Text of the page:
The way I see it, Zellweger’s been on a downward slide ever since Bridget Jones: The Edge of Reason, a sequel that skillfully managed to destroy the lovable spirit of Bridget and, in the process, made a farce of Zellweger’s portrayal to a degree that was both annoying and pathetic. After Edge of Reason, Zellweger was not the same actress who declared, “I will not be beaten by a bad man and an American stick insect!” These days, she herself is an American stick insect, and I’m not even referring to Zellweger’s slight stature, but rather to her newfound alien-like qualities. No longer does she possess a girl-next-door appeal in either attitude or appearance — recent pictures highlight a face that’s been destroyed by all sorts of collagen fillers and something called “facial sandblasting.” Indeed, Zellweger has joined the ranks of the unapproachable class that substitutes high colonics for actual bowel movements (such things are the essence of lay people). Hence her unfortunate digression into vanity projects such as Miss Potter.
Lately, Zellweger (both as an actress and physically speaking) is barely a shadow of her former self. She’s recently found some financial refuge in voicing animated kiddie flicks (Bee Movie, Monsters vs Aliens), but has steadily lost audience appeal in live-action feature films. This weekend, her long-shelved Case 39 hits theaters in a bid to evoke some pre-Halloween shivers. Of course, some critics believe that any actress who deigns to join the cast of a horror flick belongs to one of two statuses: (1) The unknown, possibly up-and-coming starlet; or (2) The former A-lister who can’t do any better. Well, the career of Naomi Watts certainly hasn’t suffered from her periodic horror jaunts (Funny Games, The Ring), so we shall see how the weekend shakes itself out before drawing final conclusions.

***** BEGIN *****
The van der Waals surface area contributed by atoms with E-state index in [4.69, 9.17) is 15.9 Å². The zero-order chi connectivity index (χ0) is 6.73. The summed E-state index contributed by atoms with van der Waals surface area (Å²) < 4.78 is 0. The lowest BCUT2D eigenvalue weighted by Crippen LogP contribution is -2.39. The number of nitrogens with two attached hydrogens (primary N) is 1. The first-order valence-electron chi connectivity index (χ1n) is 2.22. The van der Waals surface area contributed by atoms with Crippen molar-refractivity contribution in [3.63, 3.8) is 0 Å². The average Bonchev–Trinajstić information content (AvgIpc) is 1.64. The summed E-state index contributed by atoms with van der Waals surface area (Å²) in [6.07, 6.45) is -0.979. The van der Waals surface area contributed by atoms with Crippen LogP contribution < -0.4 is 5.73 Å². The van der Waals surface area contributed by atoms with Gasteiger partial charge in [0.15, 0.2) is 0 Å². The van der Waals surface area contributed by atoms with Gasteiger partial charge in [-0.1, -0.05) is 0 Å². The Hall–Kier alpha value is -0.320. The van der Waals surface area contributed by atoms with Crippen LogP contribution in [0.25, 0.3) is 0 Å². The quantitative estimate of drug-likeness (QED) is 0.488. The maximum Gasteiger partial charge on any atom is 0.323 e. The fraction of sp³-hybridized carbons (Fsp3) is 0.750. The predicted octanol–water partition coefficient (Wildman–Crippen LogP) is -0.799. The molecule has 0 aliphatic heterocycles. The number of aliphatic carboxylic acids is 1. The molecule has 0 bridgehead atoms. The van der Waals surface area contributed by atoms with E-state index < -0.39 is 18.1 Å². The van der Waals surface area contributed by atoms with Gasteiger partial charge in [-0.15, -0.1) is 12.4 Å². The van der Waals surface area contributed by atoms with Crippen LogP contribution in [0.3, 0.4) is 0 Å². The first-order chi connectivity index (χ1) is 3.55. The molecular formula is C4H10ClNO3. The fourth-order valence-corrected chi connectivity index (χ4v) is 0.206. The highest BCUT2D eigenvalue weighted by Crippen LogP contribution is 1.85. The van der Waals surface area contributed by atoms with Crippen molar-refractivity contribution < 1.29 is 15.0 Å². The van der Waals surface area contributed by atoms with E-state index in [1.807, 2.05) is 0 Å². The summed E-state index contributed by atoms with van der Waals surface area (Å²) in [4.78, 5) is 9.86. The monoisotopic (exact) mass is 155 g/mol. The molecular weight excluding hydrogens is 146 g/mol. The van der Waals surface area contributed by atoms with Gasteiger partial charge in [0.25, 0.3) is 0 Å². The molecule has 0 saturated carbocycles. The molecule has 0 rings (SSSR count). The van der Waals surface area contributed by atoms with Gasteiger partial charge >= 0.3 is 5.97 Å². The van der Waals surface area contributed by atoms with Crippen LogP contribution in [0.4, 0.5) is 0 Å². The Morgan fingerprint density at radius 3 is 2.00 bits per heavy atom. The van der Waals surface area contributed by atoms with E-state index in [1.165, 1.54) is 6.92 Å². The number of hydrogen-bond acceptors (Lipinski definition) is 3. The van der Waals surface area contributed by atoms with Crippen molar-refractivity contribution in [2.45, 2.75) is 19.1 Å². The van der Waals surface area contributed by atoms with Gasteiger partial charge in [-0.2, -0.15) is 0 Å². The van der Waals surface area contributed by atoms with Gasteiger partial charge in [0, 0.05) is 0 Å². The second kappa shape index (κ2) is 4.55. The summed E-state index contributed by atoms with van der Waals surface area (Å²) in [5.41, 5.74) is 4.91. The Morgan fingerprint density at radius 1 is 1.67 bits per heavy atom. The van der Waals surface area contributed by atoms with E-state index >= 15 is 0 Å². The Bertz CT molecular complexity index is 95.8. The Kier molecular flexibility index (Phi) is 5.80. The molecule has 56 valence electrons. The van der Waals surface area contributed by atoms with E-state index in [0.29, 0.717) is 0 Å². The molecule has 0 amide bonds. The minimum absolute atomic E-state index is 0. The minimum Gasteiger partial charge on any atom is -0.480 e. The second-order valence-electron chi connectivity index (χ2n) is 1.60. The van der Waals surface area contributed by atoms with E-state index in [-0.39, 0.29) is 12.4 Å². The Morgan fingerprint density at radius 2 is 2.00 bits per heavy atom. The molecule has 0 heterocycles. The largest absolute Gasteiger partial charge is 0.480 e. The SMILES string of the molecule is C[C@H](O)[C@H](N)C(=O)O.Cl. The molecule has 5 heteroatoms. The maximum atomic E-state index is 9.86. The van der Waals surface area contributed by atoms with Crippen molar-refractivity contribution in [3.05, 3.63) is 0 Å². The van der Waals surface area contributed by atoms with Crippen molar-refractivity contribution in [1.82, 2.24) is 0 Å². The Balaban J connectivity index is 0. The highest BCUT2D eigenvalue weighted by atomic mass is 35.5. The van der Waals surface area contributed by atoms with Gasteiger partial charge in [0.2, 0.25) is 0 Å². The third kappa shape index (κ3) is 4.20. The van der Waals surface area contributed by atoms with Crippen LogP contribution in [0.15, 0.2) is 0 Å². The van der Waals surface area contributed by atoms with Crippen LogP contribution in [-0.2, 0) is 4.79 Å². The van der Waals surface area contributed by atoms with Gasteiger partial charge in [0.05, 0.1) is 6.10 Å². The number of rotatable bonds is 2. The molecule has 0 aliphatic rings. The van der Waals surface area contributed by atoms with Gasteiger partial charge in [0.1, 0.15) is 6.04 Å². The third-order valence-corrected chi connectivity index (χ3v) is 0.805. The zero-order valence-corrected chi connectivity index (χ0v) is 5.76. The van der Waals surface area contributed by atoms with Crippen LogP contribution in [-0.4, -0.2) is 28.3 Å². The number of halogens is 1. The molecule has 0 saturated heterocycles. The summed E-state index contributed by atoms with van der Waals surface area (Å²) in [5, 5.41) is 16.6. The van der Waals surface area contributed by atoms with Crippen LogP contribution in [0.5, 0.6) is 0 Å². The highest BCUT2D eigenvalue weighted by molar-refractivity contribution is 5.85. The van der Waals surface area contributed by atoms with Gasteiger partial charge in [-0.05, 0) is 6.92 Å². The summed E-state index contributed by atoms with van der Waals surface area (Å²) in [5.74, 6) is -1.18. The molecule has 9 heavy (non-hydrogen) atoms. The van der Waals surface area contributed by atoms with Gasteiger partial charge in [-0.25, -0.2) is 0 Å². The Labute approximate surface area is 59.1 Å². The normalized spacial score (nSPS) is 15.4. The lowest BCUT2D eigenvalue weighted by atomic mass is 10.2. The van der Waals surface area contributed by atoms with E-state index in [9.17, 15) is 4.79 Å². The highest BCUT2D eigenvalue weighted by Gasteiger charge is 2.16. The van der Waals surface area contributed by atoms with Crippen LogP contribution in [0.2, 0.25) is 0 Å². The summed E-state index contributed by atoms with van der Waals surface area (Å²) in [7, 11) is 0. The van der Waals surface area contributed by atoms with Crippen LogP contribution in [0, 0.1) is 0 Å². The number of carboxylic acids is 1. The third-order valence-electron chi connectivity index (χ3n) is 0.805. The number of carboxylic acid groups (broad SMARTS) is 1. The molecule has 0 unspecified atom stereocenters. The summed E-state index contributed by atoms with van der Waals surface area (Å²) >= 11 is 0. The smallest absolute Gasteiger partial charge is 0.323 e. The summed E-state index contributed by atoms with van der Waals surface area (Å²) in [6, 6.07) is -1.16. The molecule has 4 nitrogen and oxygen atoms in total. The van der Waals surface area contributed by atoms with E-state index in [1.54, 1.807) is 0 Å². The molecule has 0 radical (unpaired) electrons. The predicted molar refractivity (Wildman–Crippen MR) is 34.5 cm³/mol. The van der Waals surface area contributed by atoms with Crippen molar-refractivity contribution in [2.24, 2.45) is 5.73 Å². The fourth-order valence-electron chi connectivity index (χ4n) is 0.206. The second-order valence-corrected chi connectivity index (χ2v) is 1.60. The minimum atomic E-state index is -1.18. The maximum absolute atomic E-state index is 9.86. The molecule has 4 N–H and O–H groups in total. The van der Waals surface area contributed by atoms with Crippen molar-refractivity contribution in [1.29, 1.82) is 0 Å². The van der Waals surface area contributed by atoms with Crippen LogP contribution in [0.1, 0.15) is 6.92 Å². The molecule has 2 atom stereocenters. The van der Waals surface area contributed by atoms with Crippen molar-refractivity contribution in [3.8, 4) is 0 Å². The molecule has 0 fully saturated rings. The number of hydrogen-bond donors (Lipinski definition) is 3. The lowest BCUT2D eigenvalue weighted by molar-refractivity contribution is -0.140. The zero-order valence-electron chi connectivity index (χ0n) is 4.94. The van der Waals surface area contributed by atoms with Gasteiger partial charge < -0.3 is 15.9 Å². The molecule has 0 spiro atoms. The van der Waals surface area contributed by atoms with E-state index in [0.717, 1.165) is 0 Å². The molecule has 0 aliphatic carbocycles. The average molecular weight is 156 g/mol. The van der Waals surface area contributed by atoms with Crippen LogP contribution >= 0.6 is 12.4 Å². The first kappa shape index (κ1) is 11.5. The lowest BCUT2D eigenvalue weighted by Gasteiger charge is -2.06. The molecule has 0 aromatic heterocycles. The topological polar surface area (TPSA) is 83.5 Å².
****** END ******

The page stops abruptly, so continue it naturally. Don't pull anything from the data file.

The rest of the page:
Prognosis: Clearly, Renée Zellweger is a woman in need of a comeback that might never arrive. It remains unclear whether she could ever recapture her former box-office success, but nothing good can ever come of a rumored third installment to the Bridget Jones franchise. Further, Zellweger only has one project in development: Pillage, a dark comedy set within the NYC club scene. That’s not exactly comeback material for a former Oscar darling.
Agent Bedhead lives in Tulsa, Oklahoma. She and her little black heart can be found at agentbedhead.com.